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Explained: The lifetime of an evaporating liquid drop

The lifespan of a liquid droplet which is transforming into vapour can now be predicted thanks to a theory developed at the University of Warwick. The new understanding can now be exploited in a myriad of natural and industrial settings where the lifetime of liquid drops governs a process’ behaviour and efficiency.

Spiders web with droplets on

Water evaporating into vapour forms part of our daily existence, creating plumes emanating from a boiling kettle and bulging clouds as part of the earth’s water cycle. Evaporating liquid drops are also commonly observed, e.g. as the morning dew disappears off a spider’s web, and are critical for technologies such as fuel-injection combustion engines and cutting-edge evaporative cooling devices for next generation electronics.

Researchers from the School of Engineering and the Mathematics Institute have had the paper ‘Lifetime of a Nanodroplet: Kinetic Effects & Regime Transitions’; published in the journal Physical Review Letters, in which they explore the lifespan of a liquid droplet.

Current theories state that the droplet’s diameter-squared decreases in proportion to time (classical law); however, this period only accounts for a small portion of the drop’s evolution. As the diameter approaches the unobservable micro- and nano-scale, molecular dynamics have to be used as virtual experiments and these show a crossover to a new behaviour, with the diameter now reducing in proportion to time (nano-scale law).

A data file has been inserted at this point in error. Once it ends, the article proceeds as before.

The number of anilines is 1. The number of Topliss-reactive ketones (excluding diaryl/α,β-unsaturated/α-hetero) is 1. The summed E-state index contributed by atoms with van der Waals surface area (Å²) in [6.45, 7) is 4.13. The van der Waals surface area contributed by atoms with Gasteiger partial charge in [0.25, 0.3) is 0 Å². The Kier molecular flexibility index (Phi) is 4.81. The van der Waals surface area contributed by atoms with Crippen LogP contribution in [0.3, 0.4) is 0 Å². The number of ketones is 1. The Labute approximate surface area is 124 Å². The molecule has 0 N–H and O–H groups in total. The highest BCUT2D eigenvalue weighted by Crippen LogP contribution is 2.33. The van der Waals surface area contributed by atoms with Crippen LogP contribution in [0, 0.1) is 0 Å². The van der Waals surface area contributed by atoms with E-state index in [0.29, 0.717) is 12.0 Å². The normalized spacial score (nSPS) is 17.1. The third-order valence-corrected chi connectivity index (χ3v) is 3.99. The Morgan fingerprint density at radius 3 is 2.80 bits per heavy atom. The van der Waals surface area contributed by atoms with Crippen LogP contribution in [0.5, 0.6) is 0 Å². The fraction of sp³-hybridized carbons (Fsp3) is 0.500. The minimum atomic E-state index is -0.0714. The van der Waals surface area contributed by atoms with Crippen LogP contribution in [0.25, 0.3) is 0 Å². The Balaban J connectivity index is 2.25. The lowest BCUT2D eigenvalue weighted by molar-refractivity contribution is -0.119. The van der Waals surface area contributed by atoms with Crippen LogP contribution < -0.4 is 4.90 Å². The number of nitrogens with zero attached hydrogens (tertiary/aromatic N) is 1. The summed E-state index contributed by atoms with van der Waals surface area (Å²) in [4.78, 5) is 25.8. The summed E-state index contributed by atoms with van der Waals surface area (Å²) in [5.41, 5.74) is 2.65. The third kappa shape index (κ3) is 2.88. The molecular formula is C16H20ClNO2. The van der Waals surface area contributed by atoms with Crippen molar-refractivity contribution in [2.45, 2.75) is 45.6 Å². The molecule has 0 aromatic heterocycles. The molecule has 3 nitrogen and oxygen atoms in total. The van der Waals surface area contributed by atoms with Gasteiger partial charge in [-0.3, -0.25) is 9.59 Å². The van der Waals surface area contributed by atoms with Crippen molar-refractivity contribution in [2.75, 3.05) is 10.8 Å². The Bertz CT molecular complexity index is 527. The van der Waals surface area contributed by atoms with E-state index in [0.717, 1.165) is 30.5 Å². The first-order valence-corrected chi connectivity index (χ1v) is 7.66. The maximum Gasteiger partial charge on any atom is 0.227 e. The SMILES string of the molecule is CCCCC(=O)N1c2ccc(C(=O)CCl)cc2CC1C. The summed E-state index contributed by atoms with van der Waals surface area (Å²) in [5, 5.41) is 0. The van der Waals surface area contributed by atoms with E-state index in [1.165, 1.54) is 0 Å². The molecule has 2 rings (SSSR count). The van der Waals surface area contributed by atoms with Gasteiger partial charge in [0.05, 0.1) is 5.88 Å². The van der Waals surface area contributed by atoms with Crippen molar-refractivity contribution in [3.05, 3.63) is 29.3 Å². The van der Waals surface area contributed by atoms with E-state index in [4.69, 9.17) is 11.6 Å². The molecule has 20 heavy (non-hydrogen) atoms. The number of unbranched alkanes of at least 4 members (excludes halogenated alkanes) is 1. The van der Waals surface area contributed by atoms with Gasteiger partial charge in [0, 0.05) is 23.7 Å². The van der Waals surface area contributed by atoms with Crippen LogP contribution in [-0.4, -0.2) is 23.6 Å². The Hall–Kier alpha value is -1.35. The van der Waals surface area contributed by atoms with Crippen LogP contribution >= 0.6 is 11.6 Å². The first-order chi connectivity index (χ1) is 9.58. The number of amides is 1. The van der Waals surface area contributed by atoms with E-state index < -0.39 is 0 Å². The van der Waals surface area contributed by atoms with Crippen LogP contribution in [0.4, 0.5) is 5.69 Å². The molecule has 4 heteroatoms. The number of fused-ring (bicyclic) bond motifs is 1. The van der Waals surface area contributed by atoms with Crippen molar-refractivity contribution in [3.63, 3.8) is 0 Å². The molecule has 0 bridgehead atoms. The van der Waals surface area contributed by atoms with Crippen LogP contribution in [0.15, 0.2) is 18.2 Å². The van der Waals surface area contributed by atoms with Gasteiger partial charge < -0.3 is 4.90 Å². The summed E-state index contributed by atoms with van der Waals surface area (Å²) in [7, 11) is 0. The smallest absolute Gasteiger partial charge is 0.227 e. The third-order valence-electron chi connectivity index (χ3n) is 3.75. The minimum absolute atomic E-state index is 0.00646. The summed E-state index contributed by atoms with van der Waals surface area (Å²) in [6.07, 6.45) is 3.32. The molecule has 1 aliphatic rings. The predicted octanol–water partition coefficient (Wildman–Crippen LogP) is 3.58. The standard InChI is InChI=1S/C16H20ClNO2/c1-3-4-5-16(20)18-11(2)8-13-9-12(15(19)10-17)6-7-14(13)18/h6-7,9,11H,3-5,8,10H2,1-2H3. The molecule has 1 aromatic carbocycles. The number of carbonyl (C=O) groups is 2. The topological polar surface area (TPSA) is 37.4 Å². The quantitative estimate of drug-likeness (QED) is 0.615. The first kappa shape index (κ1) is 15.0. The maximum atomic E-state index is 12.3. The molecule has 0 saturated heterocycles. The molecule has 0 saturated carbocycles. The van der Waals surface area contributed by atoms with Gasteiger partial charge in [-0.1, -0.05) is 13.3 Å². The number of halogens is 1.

Research at Warwick has shown that this behaviour occurs due to complex physics in the vapour flow, which can result in jumps in temperature across just a few molecules as large as 40 degrees! This behaviour is counter-intuitive to our daily experiences (on the macroscale), where we are used to temperatures changing relatively gradually, but must be accounted for to accurately predict the final stages of an evaporating drop’s life.

Prof. Duncan Lockerby from the School of Engineering comments:

“The main achievement here is the theory’s ability to quickly predict the drop’s lifetime and create a modelling framework that maintains accuracy from typical engineering scales down to cutting-edge nanoscale applications”

Diagram demonstrating the lifetime of a water droplet evapourating

For complete press release, visit this link:

  • Liquids evaporating into vapour is a daily occurrence, and yet the time it takes a liquid droplet to completely evaporate has remained a mystery
  • Researchers at the University of Warwick have analysed this process down to the nano-scale to reveal fascinating new physics in the vapour’s flow
  • The new theory, which accurately predicts the lifetime of droplets can now be exploited for engineering design